Developing World Says: "Honor Your Commitments"
Developing countries urged the developed world to honor and increase its financial commitments to them in Beijing China on April 11, 2017—in reference to the financing provision of the Paris Climate Accords. These countries were adamant that developed countries provide aid of at least $100 billion a year after 2020 and to be scaled up significantly after 2025."
The Green Climate Fund (GCF), which was created by the UN to handle these disbursements, has so far raised $10.1 billion, including $3 billion pledged by the U.S; The Obama administration had pledged $3 billion and transferred $1 billion, But, current President Donald Trump stated that he wouldn't pay the balance. There, also, may be reason for skepticism. Annaka Peterson Carvalho, who is part of Oxfam's Adaptation Finance Accountability Initiative, noted that "donor and recipient countries showed their reluctance to put the principal fully into practice." And added, it is unclear how strict the standard will be for giving money.
"The fund’s priorities or country priorities? Will countries be able to access funding from the GCF for their priorities? It looks like the answer to that question will be…maybe."
Hela Cheikhrouhou, the former director of the Green Climate Fund, who stepped down in 2016, said the fund is investing in the wrong projects. She said "we are getting rather business-as-usual types of investment proposals and these are getting approved by the board (and) there is no project that has been rejected.”
Hela added that the fund requires a consensus from all parties involved in order to allocate the funds meaning donor countries have to often acquiesce their climate demands to beneficiary countries. Hela resigned from the fund and stated the "GCF has largely supported relatively conventional projects that don’t aspire to effect broad change."
President Trump listed aid demands as one of the mains reasons for a US exit from the Paris Agreements, last week. Trump said, India made its commitment "on receiving "billions and billions and billions of dollars." India's foreign minister, Sushma Swaraj, has denied such claims; she said "anyone who says we have signed Paris because of the lure of money, I reject that as baseless. This is not the reality." Under the agreement, developing nations such as India would receive part of $100 billion a year from developed countries after 2020. The minister added, "our commitment to the environment is 5,000 years old. We are a people who worship rivers, mountains, trees." However, India has faced many pollution issues in recent years.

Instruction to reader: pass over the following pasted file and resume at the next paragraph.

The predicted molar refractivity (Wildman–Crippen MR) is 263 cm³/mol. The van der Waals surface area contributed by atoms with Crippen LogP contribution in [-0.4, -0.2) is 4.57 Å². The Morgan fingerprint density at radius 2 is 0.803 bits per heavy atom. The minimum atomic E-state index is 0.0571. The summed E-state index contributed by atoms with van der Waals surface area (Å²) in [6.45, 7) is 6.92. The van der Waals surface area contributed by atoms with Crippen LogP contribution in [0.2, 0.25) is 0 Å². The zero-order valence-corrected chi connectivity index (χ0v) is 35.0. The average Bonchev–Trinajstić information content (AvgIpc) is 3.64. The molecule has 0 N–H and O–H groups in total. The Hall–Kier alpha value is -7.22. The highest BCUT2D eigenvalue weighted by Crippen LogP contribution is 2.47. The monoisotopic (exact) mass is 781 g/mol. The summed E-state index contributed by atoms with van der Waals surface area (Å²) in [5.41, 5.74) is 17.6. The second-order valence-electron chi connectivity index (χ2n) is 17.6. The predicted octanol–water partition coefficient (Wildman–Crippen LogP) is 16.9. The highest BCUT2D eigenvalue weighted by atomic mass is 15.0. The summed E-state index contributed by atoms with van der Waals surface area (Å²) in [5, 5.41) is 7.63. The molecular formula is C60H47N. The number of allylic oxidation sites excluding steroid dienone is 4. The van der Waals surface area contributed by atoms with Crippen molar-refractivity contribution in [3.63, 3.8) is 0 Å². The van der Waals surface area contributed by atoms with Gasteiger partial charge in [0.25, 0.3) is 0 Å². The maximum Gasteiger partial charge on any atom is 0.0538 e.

India's garbage crisis in New Delhi in 2013.
The Global Waste to Energy Research and Technology Council said "trash fires are responsible for about 20 percent of Mumbai's air pollution. Every year, they spew into the air some 2,500 times the amount of toxins emitted by all 127 of France's waste-to-energy plants." India is the world's third largest polluter, but it only produces 1/9.5 (10.4%) the amount of the U.S. on a per-capita level at 1.7 metric tons per-capita compared to 16.2 of the U.S. India expects to to increase pollution far past 2030. A graph of its targets submitted at Paris is listed below.
Barack Obama had pledged to reduce U.S. Green House gas emissions by 26 percent to 28 percent below, in which it was in 2005. This compares to China, which promised to peak in 2030–meaning its expected pollution will continue to rise until then. India said it would have "a 33-35% reduction in "emissions intensity" by 2030, compared to 2005 levels." However, India has not described what emissions intensity means. According to Climate Action Tracker, "India should increase the transparency of its NDC (nationally determined contribution) target and noted their description of emissions intensity was unclear. " China and other developing countries are projected to add much of the greenhouse gasses into the environment going forward. Assuming countries meet their contributions, the world is expected to warm by 3.3 degrees by 2100 according to Climate Interactive. And, If the U.S. were to renege completely on its pledge, then the world would warm by an expected 3.6 degrees, 0.3 degrees more.